The analysis of changes in food environments is complex because most studies are cross-sectional and use secondary databases from commercial cooperatives, public governmental, telephone, and/or internet directories. Since updating data is time-consuming, the available data is often outdated and unreliable. In addition, the accuracy of this type of information is controversial, especially for regions with worse socioeconomic conditions [6,7,8]. Therefore, this type of data should be used with caution, especially when the food environments are dynamic [9]. In this sense, inspecting the food environment, especially in dynamic places, becomes essential to explore the food environment in different dimensions, to build healthy environment [7].

The existence of spaces that encourage physical exercise and healthy eating are examples of initiatives to build healthy environments. In this sense, the Unified Health System (SUS, in Portuguese) proposed such as the Health Academy Program, (Programa Academia da Saúde, PAS, in Portuguese), spaces containing infrastructure, equipment, and human resources to offer health promotion actions, mainly physical activity and healthy eating, at no cost to interested people. More than 2,900 Brazilian municipalities have PAS units, People can use the PAS by spontaneous demand or when they are sent by professionals of other public healthcare services. The PAS users are mostly women, with a low level of education and income, who have a high prevalence of chronic non-communicable diseases (NCDs) and overweight [10].

The integration with exercise and healthy food environment in the same place, like PAS, can potentiate their effect on health. Considering these aspects, this study aimed to examine the fluctuation of stores that sell fruits and vegetables over five years in the Health Promotion Service area.


Setting and study design

This ecological study was conducted in Belo Horizonte, the capital city of Minas Gerais, Brazil. The city is the sixth most populous in the country and the eighth on the South American continent, with an estimated population that exceeds 2.3 million inhabitants in 2022 [11]. Belo Horizonte is divided into administrative regions where all health policies and actions are planned and administrated.

PAS units was the setting of this study and has been a health policy in Belo Horizonte since 2006. The routine activities of PAS in Belo Horizonte are physical exercise, guided by a physical educator, for 60 min, three times a week. The users also participate in health education activities developed by health professionals according to demands in the region [12].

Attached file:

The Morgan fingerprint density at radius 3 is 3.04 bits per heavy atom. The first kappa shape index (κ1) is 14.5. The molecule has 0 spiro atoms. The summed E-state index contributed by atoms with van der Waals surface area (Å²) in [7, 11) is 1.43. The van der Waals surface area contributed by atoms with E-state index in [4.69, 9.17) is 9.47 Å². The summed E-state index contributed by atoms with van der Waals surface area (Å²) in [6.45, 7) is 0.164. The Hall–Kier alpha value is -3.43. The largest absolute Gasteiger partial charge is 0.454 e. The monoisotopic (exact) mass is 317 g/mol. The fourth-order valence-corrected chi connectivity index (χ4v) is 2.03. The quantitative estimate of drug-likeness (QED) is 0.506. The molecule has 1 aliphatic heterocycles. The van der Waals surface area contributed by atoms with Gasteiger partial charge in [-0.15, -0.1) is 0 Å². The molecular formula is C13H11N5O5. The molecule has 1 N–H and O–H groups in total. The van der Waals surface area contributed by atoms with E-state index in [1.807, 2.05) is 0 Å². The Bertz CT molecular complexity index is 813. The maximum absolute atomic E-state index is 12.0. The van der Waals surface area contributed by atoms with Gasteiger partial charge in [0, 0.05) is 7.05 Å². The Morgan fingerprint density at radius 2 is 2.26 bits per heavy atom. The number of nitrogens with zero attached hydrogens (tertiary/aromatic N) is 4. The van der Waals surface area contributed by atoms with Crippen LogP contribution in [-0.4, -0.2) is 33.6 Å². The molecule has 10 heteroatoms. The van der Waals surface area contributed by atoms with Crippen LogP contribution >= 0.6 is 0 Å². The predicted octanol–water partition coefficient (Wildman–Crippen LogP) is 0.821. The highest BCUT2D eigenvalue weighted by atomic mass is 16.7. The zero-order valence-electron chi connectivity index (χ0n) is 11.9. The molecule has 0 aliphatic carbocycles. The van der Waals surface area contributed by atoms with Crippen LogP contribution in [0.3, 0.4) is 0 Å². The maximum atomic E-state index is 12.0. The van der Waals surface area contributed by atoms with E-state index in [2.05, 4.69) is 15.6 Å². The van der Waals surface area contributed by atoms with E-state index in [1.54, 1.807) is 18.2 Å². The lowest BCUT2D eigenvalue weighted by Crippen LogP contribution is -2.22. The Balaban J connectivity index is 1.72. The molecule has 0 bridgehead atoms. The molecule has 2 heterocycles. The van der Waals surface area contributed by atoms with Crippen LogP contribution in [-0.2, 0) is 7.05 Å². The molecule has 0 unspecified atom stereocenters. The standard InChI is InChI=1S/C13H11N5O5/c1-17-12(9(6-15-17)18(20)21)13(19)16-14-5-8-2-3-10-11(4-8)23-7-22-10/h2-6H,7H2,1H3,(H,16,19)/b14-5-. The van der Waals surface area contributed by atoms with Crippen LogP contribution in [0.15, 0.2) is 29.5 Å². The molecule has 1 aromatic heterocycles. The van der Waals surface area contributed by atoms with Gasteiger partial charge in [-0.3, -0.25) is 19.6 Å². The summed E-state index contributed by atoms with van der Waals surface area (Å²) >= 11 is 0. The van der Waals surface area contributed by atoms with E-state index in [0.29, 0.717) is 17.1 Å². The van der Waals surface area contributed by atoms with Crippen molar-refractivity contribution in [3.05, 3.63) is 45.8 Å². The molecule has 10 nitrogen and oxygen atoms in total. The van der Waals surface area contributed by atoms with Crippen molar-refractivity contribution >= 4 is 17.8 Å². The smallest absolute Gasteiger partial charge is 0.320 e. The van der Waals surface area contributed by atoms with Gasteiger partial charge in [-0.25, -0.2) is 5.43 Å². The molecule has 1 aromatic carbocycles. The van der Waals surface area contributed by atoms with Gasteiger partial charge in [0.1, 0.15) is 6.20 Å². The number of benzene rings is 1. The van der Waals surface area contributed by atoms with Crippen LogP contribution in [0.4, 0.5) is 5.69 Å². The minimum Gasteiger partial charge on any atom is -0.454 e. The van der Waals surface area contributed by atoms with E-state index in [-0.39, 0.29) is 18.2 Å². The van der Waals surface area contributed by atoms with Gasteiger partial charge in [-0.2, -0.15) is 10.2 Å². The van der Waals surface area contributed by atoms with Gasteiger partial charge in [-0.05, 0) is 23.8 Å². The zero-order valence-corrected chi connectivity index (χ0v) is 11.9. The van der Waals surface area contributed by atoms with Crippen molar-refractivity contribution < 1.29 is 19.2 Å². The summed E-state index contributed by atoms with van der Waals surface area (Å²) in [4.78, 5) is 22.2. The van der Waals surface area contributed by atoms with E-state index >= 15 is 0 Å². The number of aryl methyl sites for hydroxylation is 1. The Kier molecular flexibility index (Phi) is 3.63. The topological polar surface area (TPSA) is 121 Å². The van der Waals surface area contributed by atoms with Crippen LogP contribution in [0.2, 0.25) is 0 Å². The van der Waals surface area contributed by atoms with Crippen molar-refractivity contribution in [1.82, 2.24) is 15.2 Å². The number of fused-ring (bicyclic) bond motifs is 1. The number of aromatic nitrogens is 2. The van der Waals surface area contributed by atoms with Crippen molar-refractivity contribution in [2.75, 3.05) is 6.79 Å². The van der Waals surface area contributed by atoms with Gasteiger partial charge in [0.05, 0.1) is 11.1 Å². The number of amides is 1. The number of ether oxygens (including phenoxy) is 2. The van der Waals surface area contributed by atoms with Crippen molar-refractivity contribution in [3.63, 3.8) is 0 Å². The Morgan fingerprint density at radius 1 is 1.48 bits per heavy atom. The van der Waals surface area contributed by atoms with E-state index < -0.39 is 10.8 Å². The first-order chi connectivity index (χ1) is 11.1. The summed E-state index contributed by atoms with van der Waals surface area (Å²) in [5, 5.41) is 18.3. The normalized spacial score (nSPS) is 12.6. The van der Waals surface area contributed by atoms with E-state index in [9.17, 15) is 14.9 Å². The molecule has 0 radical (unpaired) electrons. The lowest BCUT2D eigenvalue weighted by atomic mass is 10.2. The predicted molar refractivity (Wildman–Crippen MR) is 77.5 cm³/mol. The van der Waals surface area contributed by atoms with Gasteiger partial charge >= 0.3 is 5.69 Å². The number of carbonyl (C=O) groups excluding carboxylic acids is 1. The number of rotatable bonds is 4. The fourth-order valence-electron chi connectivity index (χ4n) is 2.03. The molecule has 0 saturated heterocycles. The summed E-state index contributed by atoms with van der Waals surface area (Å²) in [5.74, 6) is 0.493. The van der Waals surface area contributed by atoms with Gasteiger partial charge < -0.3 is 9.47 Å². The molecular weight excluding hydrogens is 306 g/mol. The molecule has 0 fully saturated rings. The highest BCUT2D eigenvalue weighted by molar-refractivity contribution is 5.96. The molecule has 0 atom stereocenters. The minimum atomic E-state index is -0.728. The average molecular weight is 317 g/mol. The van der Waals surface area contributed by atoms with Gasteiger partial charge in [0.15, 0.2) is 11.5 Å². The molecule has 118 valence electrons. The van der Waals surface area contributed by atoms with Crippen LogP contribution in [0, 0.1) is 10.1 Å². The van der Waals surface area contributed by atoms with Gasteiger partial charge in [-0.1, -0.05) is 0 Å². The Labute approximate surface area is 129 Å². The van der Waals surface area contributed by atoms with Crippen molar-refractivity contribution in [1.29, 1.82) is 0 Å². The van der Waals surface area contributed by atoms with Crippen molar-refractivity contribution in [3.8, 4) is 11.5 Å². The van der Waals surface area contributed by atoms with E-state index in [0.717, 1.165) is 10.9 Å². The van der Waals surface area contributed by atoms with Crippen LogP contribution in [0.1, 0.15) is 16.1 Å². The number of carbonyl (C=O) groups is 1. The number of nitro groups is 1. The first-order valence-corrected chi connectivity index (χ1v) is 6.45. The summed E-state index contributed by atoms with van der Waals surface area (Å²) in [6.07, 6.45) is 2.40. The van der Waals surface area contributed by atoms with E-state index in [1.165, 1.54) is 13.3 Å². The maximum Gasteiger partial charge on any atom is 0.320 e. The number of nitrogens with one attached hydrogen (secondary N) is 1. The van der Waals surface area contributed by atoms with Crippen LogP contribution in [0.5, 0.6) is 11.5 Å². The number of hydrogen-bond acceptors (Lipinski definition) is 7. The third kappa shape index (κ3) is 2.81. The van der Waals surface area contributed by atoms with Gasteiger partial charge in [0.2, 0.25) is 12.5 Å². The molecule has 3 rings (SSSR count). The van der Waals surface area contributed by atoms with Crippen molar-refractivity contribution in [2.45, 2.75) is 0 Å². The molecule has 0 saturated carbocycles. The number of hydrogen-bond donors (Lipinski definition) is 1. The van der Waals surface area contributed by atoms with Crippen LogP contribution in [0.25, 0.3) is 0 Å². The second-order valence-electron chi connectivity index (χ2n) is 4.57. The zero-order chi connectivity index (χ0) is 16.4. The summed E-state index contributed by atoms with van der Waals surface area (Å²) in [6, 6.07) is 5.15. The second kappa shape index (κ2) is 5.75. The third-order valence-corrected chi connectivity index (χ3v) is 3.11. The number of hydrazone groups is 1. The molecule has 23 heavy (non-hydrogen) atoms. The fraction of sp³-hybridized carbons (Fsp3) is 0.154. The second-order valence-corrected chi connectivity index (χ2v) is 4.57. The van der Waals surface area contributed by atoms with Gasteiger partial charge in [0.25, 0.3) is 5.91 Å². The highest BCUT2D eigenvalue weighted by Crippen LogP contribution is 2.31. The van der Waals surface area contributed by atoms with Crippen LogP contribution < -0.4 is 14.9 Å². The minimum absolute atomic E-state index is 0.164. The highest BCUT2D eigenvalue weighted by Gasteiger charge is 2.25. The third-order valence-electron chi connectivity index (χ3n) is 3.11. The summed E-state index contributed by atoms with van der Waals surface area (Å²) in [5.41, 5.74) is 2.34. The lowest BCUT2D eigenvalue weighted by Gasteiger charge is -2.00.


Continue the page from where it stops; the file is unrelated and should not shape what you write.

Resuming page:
PAS users, in general, lives next to the service, because Primary Health Care (PHC) in the city are territorialized. In the face of this characteristics and because is a key component of the promotion of healthy behaviors and environment, the PAS was chosen as the setting of this study.

Study sample

The study sample was calculated considering the total number of PAS units in the city. The inclusion criteria of the units were: must be open in the morning and be located in an area of medium and high vulnerability to health (based on the Health Vulnerability Index, which is explained below), as it constitutes the predominant period and area of PAS operation in the municipality; it was not the subject of research related to food and nutrition in the last 24 months, and it has been operating since 2012 (period of the sampling process) [13].

From 50 units operating at the time of the sampling process, 42 were found to be eligible and eighteen units were randomly selected for the study via stratified sampling by nine administrative districts of the city, with two units per region. These units were representative of PAS units in medium and high health vulnerability in Belo Horizonte, with a 95% confidence interval (CI) and < 1.4% error. More information about methods and sampling can be seen in a previous publication [13].

To characterize the food environment, stores that sell FV and open-air food markets within the buffer regions, with a radius of 1 mile (1600 m) around each selected unit of the PAS. This radius was chosen because it is a usual walkable distance between adults (95%), and is frequently used in other studies [14, 15; 16]. In addition, our study evaluated only stores selling FV to further the studies on these food groups according to the capacity they have to promote health [14].